Without people, projects wouldn’t start and certainly wouldn’t finish. To keep projects running smoothly in between the start and finish, you need the right people, and they need to know the parts they play. Otherwise, collaboration and communication is like a rousing rendition of Abbott and Costello’s “Who’s On First?”
You can start building your project team once you’ve identified the project tasks. You analyze the work and identify the skills and other resources required. Then you’re ready to look for resources that are both suitable and available. Whether you add generic resources or real people to your Project file, you can assign them to tasks so Project can calculate the schedule and the cost.
In this chapter, you’ll learn the difference between Project’s work, material, and cost resources, and when to use each one. People are almost always a project’s most important resource, and when this book says “resource,” that usually means “person.” However, projects also rely on help from nonhuman team members, such as equipment, materials, and training. In Project, work resources represent anything you assign by time—people, a conference room you reserve by the hour, a paper shredder you rent by the day, and so on. Material resources come in other units, like gallons of sports drinks or cubic yards of gravel. Cost resources (introduced in Project 2007) cover expenses that aren’t work or material, like travel or fees.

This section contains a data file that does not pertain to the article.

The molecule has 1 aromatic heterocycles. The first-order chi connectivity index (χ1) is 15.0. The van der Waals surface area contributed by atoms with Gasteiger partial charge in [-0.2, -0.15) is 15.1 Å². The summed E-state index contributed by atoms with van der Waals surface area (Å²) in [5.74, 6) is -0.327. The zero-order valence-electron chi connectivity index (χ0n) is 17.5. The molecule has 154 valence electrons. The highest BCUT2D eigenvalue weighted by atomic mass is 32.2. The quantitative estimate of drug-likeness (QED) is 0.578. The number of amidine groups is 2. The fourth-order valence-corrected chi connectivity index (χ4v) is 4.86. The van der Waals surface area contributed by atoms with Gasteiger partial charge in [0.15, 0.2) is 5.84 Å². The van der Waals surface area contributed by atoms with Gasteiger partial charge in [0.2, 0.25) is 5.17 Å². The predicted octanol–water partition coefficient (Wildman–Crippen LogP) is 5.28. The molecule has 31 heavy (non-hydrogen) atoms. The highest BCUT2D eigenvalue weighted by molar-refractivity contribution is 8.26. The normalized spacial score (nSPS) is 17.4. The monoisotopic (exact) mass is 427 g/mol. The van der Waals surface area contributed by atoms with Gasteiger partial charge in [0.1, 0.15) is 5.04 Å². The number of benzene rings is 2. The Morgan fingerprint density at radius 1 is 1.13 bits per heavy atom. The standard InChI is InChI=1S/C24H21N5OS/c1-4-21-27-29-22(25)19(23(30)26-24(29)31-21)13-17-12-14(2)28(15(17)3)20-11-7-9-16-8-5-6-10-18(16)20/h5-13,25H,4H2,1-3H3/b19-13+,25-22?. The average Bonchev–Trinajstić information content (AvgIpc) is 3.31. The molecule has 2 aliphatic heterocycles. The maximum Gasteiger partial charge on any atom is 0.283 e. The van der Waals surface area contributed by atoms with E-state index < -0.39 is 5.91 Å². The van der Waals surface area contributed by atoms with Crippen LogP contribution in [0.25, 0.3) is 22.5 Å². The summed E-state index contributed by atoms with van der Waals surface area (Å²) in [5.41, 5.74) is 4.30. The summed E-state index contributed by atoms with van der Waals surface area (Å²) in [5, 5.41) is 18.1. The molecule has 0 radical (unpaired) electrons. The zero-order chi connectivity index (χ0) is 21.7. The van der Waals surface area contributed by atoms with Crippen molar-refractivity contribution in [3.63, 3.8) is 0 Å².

In this chapter, you’ll ...